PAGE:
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Minister Kadirgamar's Baby Talk
Caught between a rock and a hard place, Sri Lanka Foreign Minister, Lakshman Kadirgamar has turned to the usual responses of the cornered - squeal, bluster and verbal abuse.
The rock, ofcourse, is Velupillai Pirabaharan, representing, as he does, the indomitable determination of a people to live in equality and in freedom. The hard place is the stand taken by the international community - a stand which was spelt out by UK Minister of State for Foreign Affairs, Peter Hain on 23 November 2000:
Minister Kadirgamar objects to the international community 'prescribing remedies for our problem'. He would prefer to cherry pick from the statements made by UK Minister Peter Hain. He welcomes the statement that 'a Tamil Kingdom constitutionally split from the rest of the island will not receive recognition by Europe, the USA or indeed India'. But Minister Kadirgamar objects to the recognition given to the 'principle of self determination' and objects to the people of Tamil Eelam being given 'control over most if not all the key policies affecting (their) daily life'.
He declares, with almost viceregal disdain:
On the one hand, Sri Lanka goes with a begging bowl to the international community (in Paris) to bolster an economy which is in ruins, with run away inflation, and interest rates at 28%, so that it may continue to prosecute its genocidal war against the people of Tamil Eelam. On the other hand, Minister Kadirgamar does 'not welcome' statements made by that same international community as to how the war may be ended. Minister Kadirgamar would rather receive a blank cheque - in silence.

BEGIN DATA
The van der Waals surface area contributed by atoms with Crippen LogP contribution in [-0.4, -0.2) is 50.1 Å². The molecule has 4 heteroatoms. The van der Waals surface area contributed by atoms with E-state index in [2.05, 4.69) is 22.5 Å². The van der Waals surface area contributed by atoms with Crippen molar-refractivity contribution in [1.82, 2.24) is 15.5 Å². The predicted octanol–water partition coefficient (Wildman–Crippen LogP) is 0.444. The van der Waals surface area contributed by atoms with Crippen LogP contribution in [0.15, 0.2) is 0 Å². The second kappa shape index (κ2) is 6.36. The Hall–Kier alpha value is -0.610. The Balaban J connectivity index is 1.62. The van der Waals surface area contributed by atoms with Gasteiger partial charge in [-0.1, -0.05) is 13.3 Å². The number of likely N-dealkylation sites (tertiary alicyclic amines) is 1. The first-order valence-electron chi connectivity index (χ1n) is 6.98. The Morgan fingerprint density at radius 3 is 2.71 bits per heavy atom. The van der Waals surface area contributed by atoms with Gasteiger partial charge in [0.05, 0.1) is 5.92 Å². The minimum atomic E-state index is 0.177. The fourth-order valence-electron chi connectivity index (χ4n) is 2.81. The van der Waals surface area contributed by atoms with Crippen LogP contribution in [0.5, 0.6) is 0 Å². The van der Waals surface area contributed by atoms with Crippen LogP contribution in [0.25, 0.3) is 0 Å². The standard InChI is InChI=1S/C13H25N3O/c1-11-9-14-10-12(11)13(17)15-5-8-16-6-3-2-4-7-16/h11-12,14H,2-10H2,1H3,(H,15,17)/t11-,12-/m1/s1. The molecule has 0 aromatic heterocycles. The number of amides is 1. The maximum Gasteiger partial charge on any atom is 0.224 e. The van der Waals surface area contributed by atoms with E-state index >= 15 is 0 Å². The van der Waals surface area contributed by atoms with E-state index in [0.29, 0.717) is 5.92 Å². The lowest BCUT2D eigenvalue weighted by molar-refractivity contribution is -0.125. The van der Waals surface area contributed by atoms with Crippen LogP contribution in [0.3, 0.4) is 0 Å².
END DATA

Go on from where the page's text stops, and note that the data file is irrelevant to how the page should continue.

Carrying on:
Leave it to us, he says. Do not 'infringe on our right to resolve our own problem', he adds. He tells the international community: do not disturb the 'domestic scene'. The Kadirgamar story line is simple, if somewhat disingenuous :"We are well meaning 'moderates', but there are these rabid Sinhala Buddhist extremists, who must be managed. We need to be allowed the space and time to do that, without interventions from outside'.
The story line is, ofcourse, an old line - as old as the conflict in the island of Sri Lanka.
For instance, in 1985, at a tea break during the Thimpu Talks in Bhutan, H.W.Jayawardene Q.C. who led the Sri Lanka delegation, sidled up to one of the Tamil delegates and said in an earnest voice: "You know our difficulty. We would like to go further - but we can offer nothing more than District Councils because Mrs.Bandaranaike will create a rumpus, if we do."
That H.W.Jayawardene said this in 1985, after decades of broken pacts and evasive proposals, was surprising enough. That Minister Kadirgamar should suggest the same 15 years later, defies reason. The 'domestic scene' to which Minister Kadirgamar alludes is simply a euphemism for the constituency which all Sinhala political leaders (without exception) have carefully cultivated and nurtured during the past several decades. It is the constituency to which Sri Lanka Prime Minister Ratnasiri Wickramanayake went on bended knees a few months ago:
It is the constituency to which Sri Lanka President Chandrika Kumaratunga made her nakedly racist appeal in May 2000: